The following two cases illustrate some cultural elements which managers must pay attention to when delivering projects in Asia.
A US Company Procuring Telecommunication Bandwidth in China
A US Telecom was building a regional VPN network for an international client in the late nineties. The project was managed by a US and a Hong Kong project manager, with the support of local teams all across Asia. The network required local bandwidth in several Chinese cities. The international portion of the network was ready. The local project team went through normal application process and was told that the circuits would be ready in three months. One month later, bad news broke out. One of the local telecoms told the project team that due to demand upsurge, new cables needed to be installed requiring six more months of work. Circuits would only be available by then.
The project team immediately assessed the situation. On the one hand they worked on a backup plan based on a redesign of the network, hence bypassing that Chinese city. On the other hand they tried to understand what indeed happened. The first question that came to the mind of the US and Hong Kong project manager: Was the local telecom trying to ask for something "funny"? However, the local Chinese team dismissed this possibility, and suggested that there might really be a bandwidth demand problem.
They then tried to work out a scheme to get the Chinese telecom to re-prioritize their request. They were aware of the face culture in China, and could not afford making the Chinese telecom people lose face, so a formal escalation was ruled out. As a US Telecom they were not an ingroup member, so could not get favor based on relationship though they did enjoy an excellent relationship with them. Since both the US Telecom and the international client were well known in China, they decided to play along that line. They invited senior managers from both companies to come to that Chinese city all the way from the US, and set up a special meeting with the local telecom. In the meeting, they emphasized the importance of this project to their business and to this Chinese city, and pleaded the local telecom to support them. After the meeting they went through the normal ritual, i.e. having dinner and Karaoke. Miracle did happen. Two weeks later, they were informed that the circuit would be available according to the original schedule.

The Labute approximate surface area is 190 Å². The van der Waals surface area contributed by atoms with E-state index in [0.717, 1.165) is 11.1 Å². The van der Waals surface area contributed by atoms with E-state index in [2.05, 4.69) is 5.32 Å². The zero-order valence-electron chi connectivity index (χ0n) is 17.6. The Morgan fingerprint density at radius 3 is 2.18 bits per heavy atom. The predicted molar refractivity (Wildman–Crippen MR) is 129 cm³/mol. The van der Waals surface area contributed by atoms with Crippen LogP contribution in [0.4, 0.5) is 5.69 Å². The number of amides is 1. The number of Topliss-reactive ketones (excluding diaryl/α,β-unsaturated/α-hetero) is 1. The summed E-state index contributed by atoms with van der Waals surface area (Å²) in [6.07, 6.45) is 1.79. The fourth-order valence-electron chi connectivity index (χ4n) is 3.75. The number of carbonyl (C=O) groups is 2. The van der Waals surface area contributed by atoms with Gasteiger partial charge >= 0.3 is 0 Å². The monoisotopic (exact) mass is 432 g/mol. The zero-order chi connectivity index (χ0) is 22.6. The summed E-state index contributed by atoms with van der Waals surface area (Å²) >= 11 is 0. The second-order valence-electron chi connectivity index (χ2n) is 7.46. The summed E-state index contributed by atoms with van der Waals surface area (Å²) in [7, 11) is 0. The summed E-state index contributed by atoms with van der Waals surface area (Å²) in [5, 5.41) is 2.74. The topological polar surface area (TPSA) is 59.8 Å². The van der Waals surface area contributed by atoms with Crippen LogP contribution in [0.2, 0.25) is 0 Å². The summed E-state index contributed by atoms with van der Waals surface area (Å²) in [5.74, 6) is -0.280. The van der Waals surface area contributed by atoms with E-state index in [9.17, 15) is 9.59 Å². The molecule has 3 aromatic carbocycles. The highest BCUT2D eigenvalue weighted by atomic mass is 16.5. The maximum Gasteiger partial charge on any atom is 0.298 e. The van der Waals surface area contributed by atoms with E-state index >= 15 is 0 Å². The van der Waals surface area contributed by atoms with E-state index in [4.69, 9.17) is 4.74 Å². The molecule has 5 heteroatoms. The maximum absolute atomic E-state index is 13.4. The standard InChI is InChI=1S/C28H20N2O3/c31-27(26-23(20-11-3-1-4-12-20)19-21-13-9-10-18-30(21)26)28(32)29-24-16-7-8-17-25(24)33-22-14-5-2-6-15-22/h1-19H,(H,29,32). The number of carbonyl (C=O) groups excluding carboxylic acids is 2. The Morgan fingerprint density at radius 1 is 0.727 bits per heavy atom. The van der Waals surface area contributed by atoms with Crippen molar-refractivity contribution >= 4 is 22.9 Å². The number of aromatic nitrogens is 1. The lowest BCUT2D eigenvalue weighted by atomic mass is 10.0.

A Hong Kong Company Delivering an Interior-Design Project in Korea
A Hong Kong-based interior design company was awarded a contract to renovate a building in Korea in the early 2000. Their client was a European embassy. This embassy did try to manage this project themselves, and appointed a project manager out of their home country. After a year they hardly got the project off the ground, and they came to this Hong Kong Company which had been their vendor in Asia for a long time.
The Hong Kong Company helped the embassy prepare a RFP, and chose a local Korean contractor as their prime through a proper tendering process. They were aware that there might be collusion problem among Korean bidders, but decided there was not much they could do about it. They hired a local Korean site supervisor on contract basis to supervise the project and the performance of the prime contractor.
After the project was half way complete, problems started to surface. There were instances that subcontractors refused to ship their deliverables because they had not been paid by the prime contractor, even though the Hong Kong Company had not failed to pay the prime according to contract. They also had some quality problem with the prime contractor. The local site supervisor was not effective, and seemed to be on the side of the prime contractor hiding problems from the Hong Kong Company. The project could not possibly meet its original schedule.
This is an illustration of several cultural concepts. Local Koreans belonged to an ingroup of the same nationality. A foreign company, even from Hong Kong which is part of East Asia, was seen as an outsider. When dispute came up, it was uncommon but not impossible that local parties colluded to protect their ingroup members. The local business practices were also an issue. Only locals who were familiar with the local environment could possibly minimize the negative impact from these practices.
They chose a project manager in Hong Kong and sent her to Korea on site for two months. She acted as a communicator between the clients and the prime contractor. She also monitored the performance of the contractor on behalf of her company. Performance started to improve and the project was finally completed to the satisfaction of the client, albeit late by around two months.